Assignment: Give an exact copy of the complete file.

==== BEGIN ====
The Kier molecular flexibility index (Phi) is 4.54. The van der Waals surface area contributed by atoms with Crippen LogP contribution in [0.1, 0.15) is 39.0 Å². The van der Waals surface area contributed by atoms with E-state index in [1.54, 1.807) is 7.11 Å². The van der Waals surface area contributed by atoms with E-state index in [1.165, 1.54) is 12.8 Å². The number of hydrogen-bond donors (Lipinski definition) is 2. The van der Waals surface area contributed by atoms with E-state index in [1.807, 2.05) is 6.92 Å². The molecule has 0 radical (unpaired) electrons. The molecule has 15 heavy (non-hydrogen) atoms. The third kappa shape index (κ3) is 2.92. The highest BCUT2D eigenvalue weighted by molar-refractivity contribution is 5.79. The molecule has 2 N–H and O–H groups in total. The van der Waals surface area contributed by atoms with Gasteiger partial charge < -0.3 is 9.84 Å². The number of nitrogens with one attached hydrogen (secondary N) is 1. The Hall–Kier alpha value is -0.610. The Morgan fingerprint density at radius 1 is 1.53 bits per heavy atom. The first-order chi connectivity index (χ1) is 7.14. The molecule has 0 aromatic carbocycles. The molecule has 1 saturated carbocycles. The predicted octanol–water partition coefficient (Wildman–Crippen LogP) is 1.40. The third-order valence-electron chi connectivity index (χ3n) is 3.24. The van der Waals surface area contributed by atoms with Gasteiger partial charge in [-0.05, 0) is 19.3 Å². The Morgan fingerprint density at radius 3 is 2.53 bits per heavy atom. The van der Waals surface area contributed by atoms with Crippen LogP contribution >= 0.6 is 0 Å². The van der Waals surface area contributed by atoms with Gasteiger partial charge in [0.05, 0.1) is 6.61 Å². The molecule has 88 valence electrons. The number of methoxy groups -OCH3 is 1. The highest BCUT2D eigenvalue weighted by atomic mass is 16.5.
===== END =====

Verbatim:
The Kier molecular flexibility index (Phi) is 4.54. The van der Waals surface area contributed by atoms with Crippen LogP contribution in [0.1, 0.15) is 39.0 Å². The van der Waals surface area contributed by atoms with E-state index in [1.54, 1.807) is 7.11 Å². The van der Waals surface area contributed by atoms with E-state index in [1.165, 1.54) is 12.8 Å². The number of hydrogen-bond donors (Lipinski definition) is 2. The van der Waals surface area contributed by atoms with E-state index in [1.807, 2.05) is 6.92 Å². The molecule has 0 radical (unpaired) electrons. The molecule has 15 heavy (non-hydrogen) atoms. The third kappa shape index (κ3) is 2.92. The highest BCUT2D eigenvalue weighted by molar-refractivity contribution is 5.79. The molecule has 2 N–H and O–H groups in total. The van der Waals surface area contributed by atoms with Gasteiger partial charge < -0.3 is 9.84 Å². The number of nitrogens with one attached hydrogen (secondary N) is 1. The Hall–Kier alpha value is -0.610. The Morgan fingerprint density at radius 1 is 1.53 bits per heavy atom. The first-order chi connectivity index (χ1) is 7.14. The molecule has 0 aromatic carbocycles. The molecule has 1 saturated carbocycles. The predicted octanol–water partition coefficient (Wildman–Crippen LogP) is 1.40. The third-order valence-electron chi connectivity index (χ3n) is 3.24. The van der Waals surface area contributed by atoms with Gasteiger partial charge in [-0.05, 0) is 19.3 Å². The Morgan fingerprint density at radius 3 is 2.53 bits per heavy atom. The van der Waals surface area contributed by atoms with Crippen LogP contribution >= 0.6 is 0 Å². The van der Waals surface area contributed by atoms with Gasteiger partial charge in [0.05, 0.1) is 6.61 Å². The molecule has 88 valence electrons. The number of methoxy groups -OCH3 is 1. The highest BCUT2D eigenvalue weighted by atomic mass is 16.5.